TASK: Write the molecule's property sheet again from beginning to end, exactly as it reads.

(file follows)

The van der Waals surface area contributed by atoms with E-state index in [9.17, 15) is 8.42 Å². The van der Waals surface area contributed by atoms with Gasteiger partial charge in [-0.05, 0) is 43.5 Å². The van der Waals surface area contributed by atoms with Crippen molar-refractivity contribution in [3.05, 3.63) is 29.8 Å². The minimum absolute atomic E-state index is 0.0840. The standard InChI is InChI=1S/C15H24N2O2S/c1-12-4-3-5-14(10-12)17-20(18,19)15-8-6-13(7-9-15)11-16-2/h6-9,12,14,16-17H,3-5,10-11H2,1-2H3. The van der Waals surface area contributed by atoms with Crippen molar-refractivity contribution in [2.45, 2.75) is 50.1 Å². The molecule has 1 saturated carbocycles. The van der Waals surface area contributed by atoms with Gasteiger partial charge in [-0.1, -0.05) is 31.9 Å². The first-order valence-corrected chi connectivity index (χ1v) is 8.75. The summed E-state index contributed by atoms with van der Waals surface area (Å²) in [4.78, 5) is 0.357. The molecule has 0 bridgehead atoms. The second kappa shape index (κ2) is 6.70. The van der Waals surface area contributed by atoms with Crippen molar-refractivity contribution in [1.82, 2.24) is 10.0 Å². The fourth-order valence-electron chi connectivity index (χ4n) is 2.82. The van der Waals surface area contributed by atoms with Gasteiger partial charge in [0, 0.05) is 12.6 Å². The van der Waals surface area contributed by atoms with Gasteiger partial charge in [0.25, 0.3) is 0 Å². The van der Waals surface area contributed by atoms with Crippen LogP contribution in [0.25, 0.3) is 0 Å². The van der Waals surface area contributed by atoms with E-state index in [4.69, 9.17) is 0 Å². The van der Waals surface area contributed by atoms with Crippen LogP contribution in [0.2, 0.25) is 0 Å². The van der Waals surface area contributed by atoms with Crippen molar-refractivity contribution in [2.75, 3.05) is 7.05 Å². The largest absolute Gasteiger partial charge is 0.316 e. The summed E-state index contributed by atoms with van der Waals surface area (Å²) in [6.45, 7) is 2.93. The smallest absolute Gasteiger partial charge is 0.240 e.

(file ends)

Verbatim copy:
The van der Waals surface area contributed by atoms with E-state index in [9.17, 15) is 8.42 Å². The van der Waals surface area contributed by atoms with Gasteiger partial charge in [-0.05, 0) is 43.5 Å². The van der Waals surface area contributed by atoms with Crippen molar-refractivity contribution in [3.05, 3.63) is 29.8 Å². The minimum absolute atomic E-state index is 0.0840. The standard InChI is InChI=1S/C15H24N2O2S/c1-12-4-3-5-14(10-12)17-20(18,19)15-8-6-13(7-9-15)11-16-2/h6-9,12,14,16-17H,3-5,10-11H2,1-2H3. The van der Waals surface area contributed by atoms with Crippen molar-refractivity contribution in [2.45, 2.75) is 50.1 Å². The molecule has 1 saturated carbocycles. The van der Waals surface area contributed by atoms with Gasteiger partial charge in [-0.1, -0.05) is 31.9 Å². The first-order valence-corrected chi connectivity index (χ1v) is 8.75. The summed E-state index contributed by atoms with van der Waals surface area (Å²) in [4.78, 5) is 0.357. The molecule has 0 bridgehead atoms. The second kappa shape index (κ2) is 6.70. The van der Waals surface area contributed by atoms with Crippen molar-refractivity contribution in [1.82, 2.24) is 10.0 Å². The fourth-order valence-electron chi connectivity index (χ4n) is 2.82. The van der Waals surface area contributed by atoms with Gasteiger partial charge in [0, 0.05) is 12.6 Å². The van der Waals surface area contributed by atoms with Gasteiger partial charge in [0.25, 0.3) is 0 Å². The van der Waals surface area contributed by atoms with Crippen LogP contribution in [0.25, 0.3) is 0 Å². The van der Waals surface area contributed by atoms with E-state index in [4.69, 9.17) is 0 Å². The van der Waals surface area contributed by atoms with Crippen LogP contribution in [0.2, 0.25) is 0 Å². The van der Waals surface area contributed by atoms with Crippen molar-refractivity contribution in [2.75, 3.05) is 7.05 Å². The largest absolute Gasteiger partial charge is 0.316 e. The summed E-state index contributed by atoms with van der Waals surface area (Å²) in [6.45, 7) is 2.93. The smallest absolute Gasteiger partial charge is 0.240 e.